WIGAN political representatives have backed calls for a fairer distribution of asylum seekers and refugees around the country.
Concerns have been voiced that areas in northern England, Scotland and Wales are facing the largest ratios while struggling with unemployment deprivation.
Wigan MP Lisa Nandy said northern authorities have been let down by the government’s “shambolic handling of the dispersion system.”
Home Office figures show Greater Manchester has three areas in the UK’s top 10 in terms of asylum seeker to resident ratio; Rochdale, Oldham and Bolton. Wigan does not sit in the top 10 list.
Ms Nandy said: “People in Wigan have been typically generous in welcoming refugees but we are consistently let down by the government’s shambolic handling of the dispersal system.
“Ministers seem content to hand over all responsibility to private companies and refuse to act, even when refugees are allocated unsuitable housing and tensions arise.
“We need a proper national plan to ensure that refugees are not simply placed into the cheapest areas but given suitable accommodation in communities who have the reassurance, resources and information they need to support them.”
Wigan has had an influx of asylum seekers in recent months, dozens of which have been temporarily housed at the Britannia Hotel in Standish. And the borough is expected to house a number of Syrian refugees in 2016.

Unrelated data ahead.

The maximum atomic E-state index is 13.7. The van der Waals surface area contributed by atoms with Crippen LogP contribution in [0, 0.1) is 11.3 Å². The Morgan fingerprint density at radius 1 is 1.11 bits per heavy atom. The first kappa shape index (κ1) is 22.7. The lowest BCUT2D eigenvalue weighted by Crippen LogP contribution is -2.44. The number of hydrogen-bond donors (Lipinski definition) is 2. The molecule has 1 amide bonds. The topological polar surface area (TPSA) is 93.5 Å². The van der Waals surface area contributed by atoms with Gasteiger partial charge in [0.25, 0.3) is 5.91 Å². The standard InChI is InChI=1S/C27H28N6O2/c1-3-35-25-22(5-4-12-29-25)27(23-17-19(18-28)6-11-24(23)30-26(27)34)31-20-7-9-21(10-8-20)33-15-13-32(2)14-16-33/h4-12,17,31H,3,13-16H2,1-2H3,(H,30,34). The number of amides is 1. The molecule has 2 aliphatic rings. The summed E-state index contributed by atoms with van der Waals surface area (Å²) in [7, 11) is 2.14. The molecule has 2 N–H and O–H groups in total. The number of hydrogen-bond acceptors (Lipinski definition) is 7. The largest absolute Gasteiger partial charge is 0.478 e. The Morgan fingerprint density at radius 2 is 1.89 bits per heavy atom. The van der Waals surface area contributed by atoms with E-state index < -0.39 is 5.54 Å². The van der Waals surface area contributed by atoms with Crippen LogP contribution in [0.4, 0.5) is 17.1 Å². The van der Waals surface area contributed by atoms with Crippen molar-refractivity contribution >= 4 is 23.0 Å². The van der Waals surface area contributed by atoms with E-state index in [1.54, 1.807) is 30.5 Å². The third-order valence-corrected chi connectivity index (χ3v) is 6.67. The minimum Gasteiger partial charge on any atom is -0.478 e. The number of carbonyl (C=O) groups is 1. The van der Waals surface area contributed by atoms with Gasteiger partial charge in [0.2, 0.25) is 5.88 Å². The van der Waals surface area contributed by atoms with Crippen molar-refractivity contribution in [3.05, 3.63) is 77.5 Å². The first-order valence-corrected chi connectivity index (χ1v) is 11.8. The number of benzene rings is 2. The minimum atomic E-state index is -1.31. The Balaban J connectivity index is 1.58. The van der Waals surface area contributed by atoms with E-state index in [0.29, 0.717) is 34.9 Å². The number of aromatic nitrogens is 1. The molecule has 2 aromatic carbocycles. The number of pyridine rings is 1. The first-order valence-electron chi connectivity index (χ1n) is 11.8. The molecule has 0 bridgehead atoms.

Mike Connolly, leader of Bury Council and Greater Manchester’s lead member on asylum seekers and refugees, said: “GM authorities, with support from the Regional Strategic Migration Partnership (RSMP), have made the point very clearly to Government that we consider the high concentration of asylum seekers - relative to other parts of the country - currently accommodated across our area to be unacceptable.”
Middlesbrough is the only local authority to have surpassed the Government’s guideline of 1:200 asylum seekers to residents, said it had “far exceeded its fair allocation”. The town, where one in every 173 residents was an asylum seeker living in dispersed accommodation, was at the centre of the red doors controversy last week.
It emerged some asylum seekers felt stigmatised because their accommodation provided by Jomast, sub-contracted by services giant G4S, had red doors.
A spokesman for GM councils said: “We have consistently said we are ready and willing to support refugees through the Syrian resettlement programme. But this must be in the context of ensuring appropriate processes are developed with appropriate funding, meeting the needs of the individuals being resettled without a detrimental impact on services for residents.”